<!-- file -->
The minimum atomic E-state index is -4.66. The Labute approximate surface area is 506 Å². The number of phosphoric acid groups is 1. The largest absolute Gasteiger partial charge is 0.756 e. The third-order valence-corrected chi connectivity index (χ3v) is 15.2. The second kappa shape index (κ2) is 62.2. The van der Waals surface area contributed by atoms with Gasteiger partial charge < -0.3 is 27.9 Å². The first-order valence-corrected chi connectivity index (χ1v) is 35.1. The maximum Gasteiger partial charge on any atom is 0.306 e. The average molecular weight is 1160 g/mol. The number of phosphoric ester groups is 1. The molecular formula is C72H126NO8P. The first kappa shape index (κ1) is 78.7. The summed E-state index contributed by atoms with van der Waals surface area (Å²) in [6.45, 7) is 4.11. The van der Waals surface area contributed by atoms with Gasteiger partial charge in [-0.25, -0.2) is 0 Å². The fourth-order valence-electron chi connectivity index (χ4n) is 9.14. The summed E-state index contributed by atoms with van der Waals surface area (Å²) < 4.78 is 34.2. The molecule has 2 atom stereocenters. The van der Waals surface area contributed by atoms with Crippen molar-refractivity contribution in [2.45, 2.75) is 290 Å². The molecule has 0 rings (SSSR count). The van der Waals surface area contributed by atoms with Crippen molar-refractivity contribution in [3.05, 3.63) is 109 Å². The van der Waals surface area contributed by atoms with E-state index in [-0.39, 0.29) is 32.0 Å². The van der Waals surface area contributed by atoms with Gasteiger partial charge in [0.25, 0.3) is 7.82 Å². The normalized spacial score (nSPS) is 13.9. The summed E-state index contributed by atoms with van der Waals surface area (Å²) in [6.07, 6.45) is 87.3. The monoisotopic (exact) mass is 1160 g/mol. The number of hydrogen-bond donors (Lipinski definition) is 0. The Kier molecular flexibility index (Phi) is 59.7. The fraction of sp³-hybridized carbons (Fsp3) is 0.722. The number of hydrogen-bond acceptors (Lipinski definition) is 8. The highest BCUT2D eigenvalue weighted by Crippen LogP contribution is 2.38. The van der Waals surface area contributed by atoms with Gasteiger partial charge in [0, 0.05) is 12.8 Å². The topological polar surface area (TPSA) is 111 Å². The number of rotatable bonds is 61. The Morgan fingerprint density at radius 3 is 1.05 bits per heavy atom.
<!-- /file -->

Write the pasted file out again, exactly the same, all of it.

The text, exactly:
The minimum atomic E-state index is -4.66. The Labute approximate surface area is 506 Å². The number of phosphoric acid groups is 1. The largest absolute Gasteiger partial charge is 0.756 e. The third-order valence-corrected chi connectivity index (χ3v) is 15.2. The second kappa shape index (κ2) is 62.2. The van der Waals surface area contributed by atoms with Gasteiger partial charge < -0.3 is 27.9 Å². The first-order valence-corrected chi connectivity index (χ1v) is 35.1. The maximum Gasteiger partial charge on any atom is 0.306 e. The average molecular weight is 1160 g/mol. The number of phosphoric ester groups is 1. The molecular formula is C72H126NO8P. The first kappa shape index (κ1) is 78.7. The summed E-state index contributed by atoms with van der Waals surface area (Å²) in [6.45, 7) is 4.11. The van der Waals surface area contributed by atoms with Gasteiger partial charge in [-0.25, -0.2) is 0 Å². The fourth-order valence-electron chi connectivity index (χ4n) is 9.14. The summed E-state index contributed by atoms with van der Waals surface area (Å²) < 4.78 is 34.2. The molecule has 2 atom stereocenters. The van der Waals surface area contributed by atoms with Crippen molar-refractivity contribution in [2.45, 2.75) is 290 Å². The molecule has 0 rings (SSSR count). The van der Waals surface area contributed by atoms with Crippen molar-refractivity contribution in [3.05, 3.63) is 109 Å². The van der Waals surface area contributed by atoms with E-state index in [-0.39, 0.29) is 32.0 Å². The van der Waals surface area contributed by atoms with Gasteiger partial charge in [0.25, 0.3) is 7.82 Å². The normalized spacial score (nSPS) is 13.9. The summed E-state index contributed by atoms with van der Waals surface area (Å²) in [6.07, 6.45) is 87.3. The monoisotopic (exact) mass is 1160 g/mol. The number of hydrogen-bond donors (Lipinski definition) is 0. The Kier molecular flexibility index (Phi) is 59.7. The fraction of sp³-hybridized carbons (Fsp3) is 0.722. The number of hydrogen-bond acceptors (Lipinski definition) is 8. The highest BCUT2D eigenvalue weighted by Crippen LogP contribution is 2.38. The van der Waals surface area contributed by atoms with Gasteiger partial charge in [0, 0.05) is 12.8 Å². The topological polar surface area (TPSA) is 111 Å². The number of rotatable bonds is 61. The Morgan fingerprint density at radius 3 is 1.05 bits per heavy atom.